Same Length Iron Shafts Vs Normal Length Shafts

one length vs variable length irons and same length iron shafts vs normal length shafts at tell me more golf

Have you thought about the potential benefits or disadvantages of golf clubs all being the same length? Now that the concept is more mainstream, Tell Me More Golf can help you decide if this is a path you may want to try. Bryson Dechambeau burst onto the PGA Tour with single-length irons and now more golfers are wondering about it.

one length vs variable length irons and same length iron shafts vs normal length shafts at tell me more golf

One Length Vs Variable Length Irons

one length vs variable length irons and same length iron shafts vs normal length shafts for informational research

Variable Length Irons

Most golfers use variable-length or the traditional type of golf club set makeup. This means that the sand wedge is going to be 35.5 inches and your driver is going to 45.5 inches. Each club progressively gets longer and has less loft. The shorter irons provide control while the long irons and driver provide more distance than accuracy.

Golfers of all handicaps are likely going to benefit from the traditional style.

There are more options than traditional, variable-length irons.

Because this is more common, club fitters are more used to this style. Unless there is a good reason, we recommend beginners start with variable length. The longer shaft also provides more clubhead speed.

Single Length Irons

The golf game has changed so much. Cobra golf and Bryson Dechambeau have made popular the idea of having all of the irons be the same length. His woods are variable in length but all irons are 37.5 inches, the same shaft length of a standard seven iron. They clearly work very well for him. The reason he has irons of the same length is to ensure that he makes the same swing with each club.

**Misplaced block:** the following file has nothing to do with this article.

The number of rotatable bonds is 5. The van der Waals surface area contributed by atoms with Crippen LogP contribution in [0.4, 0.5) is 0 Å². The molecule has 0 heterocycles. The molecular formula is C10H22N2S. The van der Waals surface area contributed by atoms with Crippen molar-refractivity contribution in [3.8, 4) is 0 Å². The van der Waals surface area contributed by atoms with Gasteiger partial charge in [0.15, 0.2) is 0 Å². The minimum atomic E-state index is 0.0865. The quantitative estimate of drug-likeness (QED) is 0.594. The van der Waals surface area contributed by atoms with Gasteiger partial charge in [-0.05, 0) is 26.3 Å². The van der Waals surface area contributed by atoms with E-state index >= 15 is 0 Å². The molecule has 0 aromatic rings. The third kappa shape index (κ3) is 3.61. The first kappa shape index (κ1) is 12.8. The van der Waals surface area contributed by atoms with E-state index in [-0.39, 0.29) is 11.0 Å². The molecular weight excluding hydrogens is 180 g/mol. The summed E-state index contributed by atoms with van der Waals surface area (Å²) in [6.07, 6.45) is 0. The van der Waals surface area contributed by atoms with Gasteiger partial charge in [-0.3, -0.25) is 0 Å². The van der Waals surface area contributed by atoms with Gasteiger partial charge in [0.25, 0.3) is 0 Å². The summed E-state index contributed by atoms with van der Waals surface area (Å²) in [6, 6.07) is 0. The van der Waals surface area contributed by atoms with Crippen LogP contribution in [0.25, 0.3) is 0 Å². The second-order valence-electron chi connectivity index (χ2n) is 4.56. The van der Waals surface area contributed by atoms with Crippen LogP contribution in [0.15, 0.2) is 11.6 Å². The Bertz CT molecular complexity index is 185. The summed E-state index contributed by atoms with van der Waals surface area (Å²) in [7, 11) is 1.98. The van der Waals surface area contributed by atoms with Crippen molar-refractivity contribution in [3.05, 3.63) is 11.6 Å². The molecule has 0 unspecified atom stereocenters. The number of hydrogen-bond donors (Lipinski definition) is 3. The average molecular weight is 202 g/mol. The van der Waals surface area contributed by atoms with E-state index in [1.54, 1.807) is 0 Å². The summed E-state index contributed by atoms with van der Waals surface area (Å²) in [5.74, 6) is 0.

A set of irons like this is not a new concept. A company called One Irons also makes a set of single-length irons like Cobra Golf. Two different models with the same concept; to allow people to make the same swing repeatedly. The idea clearly works for some golfers. One benefit that is rarely mentioned is that single-length irons can be good for golfers with bad backs because they do not have to bend over so much or adjust their spine angle.


Although we typically recommend that beginners use a traditional setup, single-length clubs versus standard clubs could be easier to get used to. High handicappers might have trouble gapping their current irons. This means that there is not a consistent change in how far each club goes. A one-length iron could be a path to better distance control. With each iron being the same length, the swing speed is going to be about the same, so the only variable would be the loft of the club.

One-length irons could produce better ball flight and more consistent distance gapping, but we recommend you work with a PGA professional or club fitter before making a change. Having researched with a set of single-length clubs, I can attest that it is quite an adjustment. As I am used to shorter shafts in the wedges, it took some getting used to when hitting a pitching wedge that is 7-iron length.


Single-length irons take some getting used to. If you are just starting out, it is worth testing standard length and one length clubs just to see what feels best for you. Sterling Irons is another company that is growing in popularity. They have a 90-day money-back guarantee in the event you do not like the feel or performance of their clubs. If single-length irons feel very uncomfortable, that is your sign to go the traditional route of variable-length clubs.


Pros And Cons Of Single-Length Irons

When Bryson Dechambeau was in college, he won both the NCAA and U.S. Amateur championships using single-length clubs. Soon after he joined the PGA Tour and the idea of one length for your clubs became more popular. Thanks to Bryson, we have more information about these clubs, so let’s talk about the pros and cons.


  • These clubs can be custom fit just like traditional clubs.
  • There are steel shaft and graphite shaft options.
  • You could gain more control and be more consistent from the fairway or rough.


  • While you may gain control with mid and long irons, it may be tough to control shorter shots.
  • Not every club company offers these clubs so selection may be limited.